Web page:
# cba

##### Calculate Cronbach's Alpha from supplied variables.

Calculates Cronbach's Alpha, a very commonly used index for assessing the reliability / internal consistency of a sum-score. Often interpreted as the mean correlation across all possible split-half alternate forms of the test.

##### Usage

`cba(x)`

##### Arguments

- x
A data-frame or matrix of numerical values where rows are across-items within-respondent observation vectors, and columns are within-item across-respondents observation vectors.

##### Value

Cronbach's Alpha for the sum-score of supplied variables.

##### Note

Missing values are treated by passing `na.rm = TRUE`

to the `var`

function call.

Be aware that this function does not issue a warning if there are negative correlations between variables in the supplied data-set.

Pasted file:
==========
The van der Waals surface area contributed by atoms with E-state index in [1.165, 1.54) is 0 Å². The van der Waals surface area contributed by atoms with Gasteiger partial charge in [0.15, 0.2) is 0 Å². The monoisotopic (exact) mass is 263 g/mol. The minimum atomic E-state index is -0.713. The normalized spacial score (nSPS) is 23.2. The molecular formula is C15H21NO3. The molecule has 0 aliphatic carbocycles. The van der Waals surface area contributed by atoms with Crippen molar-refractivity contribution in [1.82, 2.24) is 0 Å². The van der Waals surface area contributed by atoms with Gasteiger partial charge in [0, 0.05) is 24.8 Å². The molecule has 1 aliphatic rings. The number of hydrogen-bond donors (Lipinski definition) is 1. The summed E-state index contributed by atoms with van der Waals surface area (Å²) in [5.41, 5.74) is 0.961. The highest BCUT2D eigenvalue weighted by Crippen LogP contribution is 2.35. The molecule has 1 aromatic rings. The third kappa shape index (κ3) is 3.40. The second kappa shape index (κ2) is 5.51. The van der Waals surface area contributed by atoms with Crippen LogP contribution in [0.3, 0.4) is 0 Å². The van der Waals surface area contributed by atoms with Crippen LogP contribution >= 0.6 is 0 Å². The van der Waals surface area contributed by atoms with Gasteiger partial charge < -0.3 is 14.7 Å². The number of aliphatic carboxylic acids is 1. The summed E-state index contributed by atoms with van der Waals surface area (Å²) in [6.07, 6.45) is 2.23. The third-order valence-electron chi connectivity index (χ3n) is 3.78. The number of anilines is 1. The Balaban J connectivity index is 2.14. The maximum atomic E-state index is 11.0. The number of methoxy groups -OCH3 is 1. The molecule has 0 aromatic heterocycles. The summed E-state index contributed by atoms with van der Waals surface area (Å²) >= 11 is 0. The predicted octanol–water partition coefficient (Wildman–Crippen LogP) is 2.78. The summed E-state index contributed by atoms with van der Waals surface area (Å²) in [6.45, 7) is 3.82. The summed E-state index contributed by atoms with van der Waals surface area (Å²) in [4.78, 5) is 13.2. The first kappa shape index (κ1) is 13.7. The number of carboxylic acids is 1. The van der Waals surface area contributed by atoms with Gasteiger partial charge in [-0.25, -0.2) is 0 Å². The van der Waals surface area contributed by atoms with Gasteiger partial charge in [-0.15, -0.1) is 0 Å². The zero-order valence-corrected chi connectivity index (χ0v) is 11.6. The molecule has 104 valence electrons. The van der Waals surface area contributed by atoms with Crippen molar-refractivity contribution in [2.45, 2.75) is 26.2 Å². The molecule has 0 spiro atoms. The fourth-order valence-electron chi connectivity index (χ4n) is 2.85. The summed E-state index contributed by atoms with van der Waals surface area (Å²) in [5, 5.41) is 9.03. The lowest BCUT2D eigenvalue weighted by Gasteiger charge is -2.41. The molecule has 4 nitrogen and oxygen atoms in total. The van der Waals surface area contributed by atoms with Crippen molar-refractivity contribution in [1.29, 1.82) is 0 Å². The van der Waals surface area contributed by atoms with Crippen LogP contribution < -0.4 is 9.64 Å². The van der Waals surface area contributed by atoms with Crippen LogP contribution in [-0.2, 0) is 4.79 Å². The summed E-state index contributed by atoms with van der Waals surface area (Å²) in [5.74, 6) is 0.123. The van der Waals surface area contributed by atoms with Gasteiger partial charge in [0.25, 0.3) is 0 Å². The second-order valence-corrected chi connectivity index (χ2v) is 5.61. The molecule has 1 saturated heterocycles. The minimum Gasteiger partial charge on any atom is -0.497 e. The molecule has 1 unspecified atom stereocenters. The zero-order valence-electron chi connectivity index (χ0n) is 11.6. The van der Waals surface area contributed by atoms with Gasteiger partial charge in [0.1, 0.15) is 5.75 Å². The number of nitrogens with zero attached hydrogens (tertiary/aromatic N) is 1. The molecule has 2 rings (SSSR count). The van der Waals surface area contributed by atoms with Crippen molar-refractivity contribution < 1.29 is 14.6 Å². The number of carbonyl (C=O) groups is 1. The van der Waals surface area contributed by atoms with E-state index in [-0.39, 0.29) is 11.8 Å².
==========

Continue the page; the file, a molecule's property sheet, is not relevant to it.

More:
##### References

Cronbach, L.J. (1951). Coefficient alpha and the internal structure of tests. Psychometrika 16, 297--334. doi: 10.1007/BF02310555

##### Examples

```
# NOT RUN {
# Generate some fictional data. Say 100 students take a 50-item long test
# where all items are equally difficult.
set.seed(1234)
p.success <- rBeta.4P(100, .25, .75, 5, 3)
for (i in 1:50) {
if (i == 1) {
rawdata <- matrix(nrow = 100, ncol = 50)
}
rawdata[, i] <- rbinom(100, 1, p.success)
}
# To calculate Cronbach's Alpha for this test:
cba(rawdata)
# }
```

*Documentation reproduced from package betafunctions, version 1.2.2, License: CC0*